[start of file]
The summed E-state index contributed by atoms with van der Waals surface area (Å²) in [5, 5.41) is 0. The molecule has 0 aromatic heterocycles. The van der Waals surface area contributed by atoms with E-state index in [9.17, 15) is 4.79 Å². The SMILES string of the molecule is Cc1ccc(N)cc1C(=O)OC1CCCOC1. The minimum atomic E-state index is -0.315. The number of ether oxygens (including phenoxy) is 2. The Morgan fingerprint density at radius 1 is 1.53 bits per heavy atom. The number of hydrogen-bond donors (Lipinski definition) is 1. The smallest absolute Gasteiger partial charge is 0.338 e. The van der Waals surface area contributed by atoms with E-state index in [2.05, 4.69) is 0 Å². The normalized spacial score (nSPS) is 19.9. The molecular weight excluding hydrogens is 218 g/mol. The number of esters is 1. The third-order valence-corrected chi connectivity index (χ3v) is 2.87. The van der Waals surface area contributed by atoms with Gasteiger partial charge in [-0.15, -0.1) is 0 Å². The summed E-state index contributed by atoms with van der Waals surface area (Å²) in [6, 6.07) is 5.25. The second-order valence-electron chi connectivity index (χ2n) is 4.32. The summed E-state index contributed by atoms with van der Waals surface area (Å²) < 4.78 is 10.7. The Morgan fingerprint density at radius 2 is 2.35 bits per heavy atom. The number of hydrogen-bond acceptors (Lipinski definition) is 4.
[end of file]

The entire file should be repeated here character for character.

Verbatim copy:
The summed E-state index contributed by atoms with van der Waals surface area (Å²) in [5, 5.41) is 0. The molecule has 0 aromatic heterocycles. The van der Waals surface area contributed by atoms with E-state index in [9.17, 15) is 4.79 Å². The SMILES string of the molecule is Cc1ccc(N)cc1C(=O)OC1CCCOC1. The minimum atomic E-state index is -0.315. The number of ether oxygens (including phenoxy) is 2. The Morgan fingerprint density at radius 1 is 1.53 bits per heavy atom. The number of hydrogen-bond donors (Lipinski definition) is 1. The smallest absolute Gasteiger partial charge is 0.338 e. The van der Waals surface area contributed by atoms with E-state index in [2.05, 4.69) is 0 Å². The normalized spacial score (nSPS) is 19.9. The molecular weight excluding hydrogens is 218 g/mol. The number of esters is 1. The third-order valence-corrected chi connectivity index (χ3v) is 2.87. The van der Waals surface area contributed by atoms with Gasteiger partial charge in [-0.15, -0.1) is 0 Å². The summed E-state index contributed by atoms with van der Waals surface area (Å²) in [6, 6.07) is 5.25. The second-order valence-electron chi connectivity index (χ2n) is 4.32. The summed E-state index contributed by atoms with van der Waals surface area (Å²) < 4.78 is 10.7. The Morgan fingerprint density at radius 2 is 2.35 bits per heavy atom. The number of hydrogen-bond acceptors (Lipinski definition) is 4.